Have you ever stopped to reflect on your past self and how far you’ve come?
Living with a Mental Health Illness
“The only person with whom you have to compare yourself is you in the past.”
Have you ever stopped to reflect on your past self and how far you’ve come? When I think about personal growth, I think about how much my life has changed in the past two years. In 2018, I completed my Master of Science degree in Marriage and Family Therapy at Nova Southeastern University. It seems like it was just yesterday when I was an intern therapist practicing equine-assisted therapy, reading all sorts of psychology articles, and writing research papers. Since walking across the stage with my diploma, I have moved out of Florida, somehow wound up back here again, made progress, fallen off the wagon, and gotten back up.
The Quell Foundation has been such a blessing in my growth as an individual and mental health professional. If it were not for the scholarship awarded to me as a grad student, I would not have been able to take a class I needed to be certified in Equine Assisted Therapy through NSU. My passion and dreams still lie with having my own therapy practice, where I can utilize equine-assisted therapy to help individuals, couples, and families. The Foundation has allowed me to continue to chase my dream, and more importantly, they have allowed me to realize I also have a passion for talking about and educating on mental health.
I serve as the President of their Junior Board of Directors, which has connected me with people who are inspired to combat the stigmas of mental health. I am also working on gaining my clinical hours for licensure in the state of Florida. A year ago, I began working as a clinician at a non-profit agency in Naples, where I work on the Community Action Team (CAT). CAT teams are grant-funded programs that provide therapeutic services to high-risk youth in the county. They are typically home and school-based services. Each client in our program gets to work with a multidisciplinary team, including a clinician, therapeutic mentor, case manager, nurse, and psychiatric provider. This type of work is not easy. However, I have grown so much as a therapist in my work with these teens and their families. My experience with various issues has increased as I’ve worked with individuals struggling with suicidal ideations, teens who engage in self-harm, and clients who are in the juvenile justice system. Through the CAT team, I have been fortunate enough to learn and practice Dialectical Behavioral Therapy (DBT) and Trauma-Focused Cognitive Behavioral Therapy (TF-CBT).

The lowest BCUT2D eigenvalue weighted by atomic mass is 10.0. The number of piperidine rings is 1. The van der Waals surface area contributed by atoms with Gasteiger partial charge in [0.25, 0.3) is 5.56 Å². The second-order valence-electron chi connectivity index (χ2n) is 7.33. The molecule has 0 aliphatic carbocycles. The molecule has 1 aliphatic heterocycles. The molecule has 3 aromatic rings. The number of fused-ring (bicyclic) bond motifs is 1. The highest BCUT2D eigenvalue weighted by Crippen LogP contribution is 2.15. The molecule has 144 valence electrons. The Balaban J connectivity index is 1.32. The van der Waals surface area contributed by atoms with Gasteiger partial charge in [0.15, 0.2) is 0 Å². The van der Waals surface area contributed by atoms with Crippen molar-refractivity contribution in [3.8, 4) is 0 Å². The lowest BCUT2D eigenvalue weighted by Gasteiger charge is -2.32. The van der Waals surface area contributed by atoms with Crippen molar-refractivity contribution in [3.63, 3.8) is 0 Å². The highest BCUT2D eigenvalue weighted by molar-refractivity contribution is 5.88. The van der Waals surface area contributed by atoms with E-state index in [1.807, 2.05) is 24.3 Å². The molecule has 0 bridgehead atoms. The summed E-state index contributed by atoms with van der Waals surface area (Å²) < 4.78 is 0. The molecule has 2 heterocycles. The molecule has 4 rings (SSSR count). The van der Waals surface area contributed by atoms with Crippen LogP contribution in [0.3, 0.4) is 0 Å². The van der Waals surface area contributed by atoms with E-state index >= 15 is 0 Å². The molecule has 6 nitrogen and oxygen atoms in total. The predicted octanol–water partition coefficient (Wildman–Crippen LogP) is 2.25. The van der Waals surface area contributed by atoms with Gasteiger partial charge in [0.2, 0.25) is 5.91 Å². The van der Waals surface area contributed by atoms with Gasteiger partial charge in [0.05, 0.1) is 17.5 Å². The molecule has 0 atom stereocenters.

My work with the CAT team, paired with my involvement with The Foundation, has reinforced the importance of shining a light on mental health. Quite often, I find myself providing psychoeducation to parents around their child’s diagnosis, all while creating a space for an open dialogue about it. Judgment-free conversations around mental health are prevalent today, yet there are still so many conversations to be had. The mission of The Quell Foundation is for individuals to share their stories and to increase mental health services across the country. My journey has been a roller coaster ride, and I have been able to use both my experience with Quell and my job as a therapist to remember to prioritize my mental health and well-being. The old me would have never talked about what I have difficulties with. Compare grad student Alyssa to the Alyssa today, and I’ve gotten more comfortable sharing my story with others by genuinely embodying the mission of Quell and finding my voice. I have learned to be okay with not being okay, and I want to continue building on my progress.
Opening up about your struggles takes courage. If anyone who reads this finds the strength to tell their story, I know that people are willing to listen and people ready to help. Quell has a fantastic network of individuals who support their mission and who are just as passionate about mental health awareness. The only comparison we should be making to our past selves is to highlight the progress we’ve made. Whether in giant leaps or small steps, progress is progress, and that’s worth celebrating. While no two people will have the same experience or reaction, I would like everyone to know your thoughts, feelings, and mental health are valid, meaningful, and matter. Let’s keep these conversations going!
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